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Since 1980, the use of wind to produce electricity has been growing rapidly. In 1994 there were nearly 20,000 wind turbines worldwide, most grouped in clusters called wind farms that collectively produced 3,000 megawatts of electricity. Most were in Denmark (which got 3 percent of its electricity from wind turbines) and California (where 17,000 machines produced 1 percent of the state’s electricity, enough to meet the residential needs of a city as large as San Francisco). In principle, all the power needs of the United States could be provided by exploiting the wind potential of just three states—North Dakota, South Dakota, and Texas. Large wind farms can be built in six months to a year and then easily expanded as needed. With a moderate to fairly high net energy yield, these systems emit no heattrapping carbon dioxide or other air pollutants and need no water for cooling; manufacturing them produces little water pollution. The land under wind turbines can be used for grazing cattle and other purposes, and leasing land for wind turbines can provide extra income for farmers and ranchers.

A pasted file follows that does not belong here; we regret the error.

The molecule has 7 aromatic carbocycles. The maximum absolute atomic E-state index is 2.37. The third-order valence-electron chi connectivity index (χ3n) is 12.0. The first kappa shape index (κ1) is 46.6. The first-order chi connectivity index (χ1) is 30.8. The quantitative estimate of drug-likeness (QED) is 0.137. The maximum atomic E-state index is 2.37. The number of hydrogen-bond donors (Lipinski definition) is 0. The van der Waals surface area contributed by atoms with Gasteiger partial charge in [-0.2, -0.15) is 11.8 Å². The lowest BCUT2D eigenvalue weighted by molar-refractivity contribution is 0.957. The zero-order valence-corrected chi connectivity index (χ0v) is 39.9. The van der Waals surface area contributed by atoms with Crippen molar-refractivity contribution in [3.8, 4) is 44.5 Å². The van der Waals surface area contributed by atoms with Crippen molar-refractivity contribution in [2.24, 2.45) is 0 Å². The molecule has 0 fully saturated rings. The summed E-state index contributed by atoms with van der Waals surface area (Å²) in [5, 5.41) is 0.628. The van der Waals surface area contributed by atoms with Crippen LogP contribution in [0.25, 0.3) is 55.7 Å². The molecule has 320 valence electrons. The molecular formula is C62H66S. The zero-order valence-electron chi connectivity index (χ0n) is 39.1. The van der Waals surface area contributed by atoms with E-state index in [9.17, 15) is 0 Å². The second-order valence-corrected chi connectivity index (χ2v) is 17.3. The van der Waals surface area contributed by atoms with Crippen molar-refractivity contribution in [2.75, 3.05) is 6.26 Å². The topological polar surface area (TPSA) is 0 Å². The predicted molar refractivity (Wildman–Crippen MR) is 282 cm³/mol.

Wind power has a significant cost advantage over nuclear power and has become competitive with coalfired power plants in many places. With new technological advances and mass production, projected cost declines should 145
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make wind power one of the world’s cheapest ways to produce electricity. In th...
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This note was uploaded on 09/17/2013 for the course LANGUAGE 13DL208 taught by Professor Wang during the Fall '13 term at East China Normal University.
- Fall '13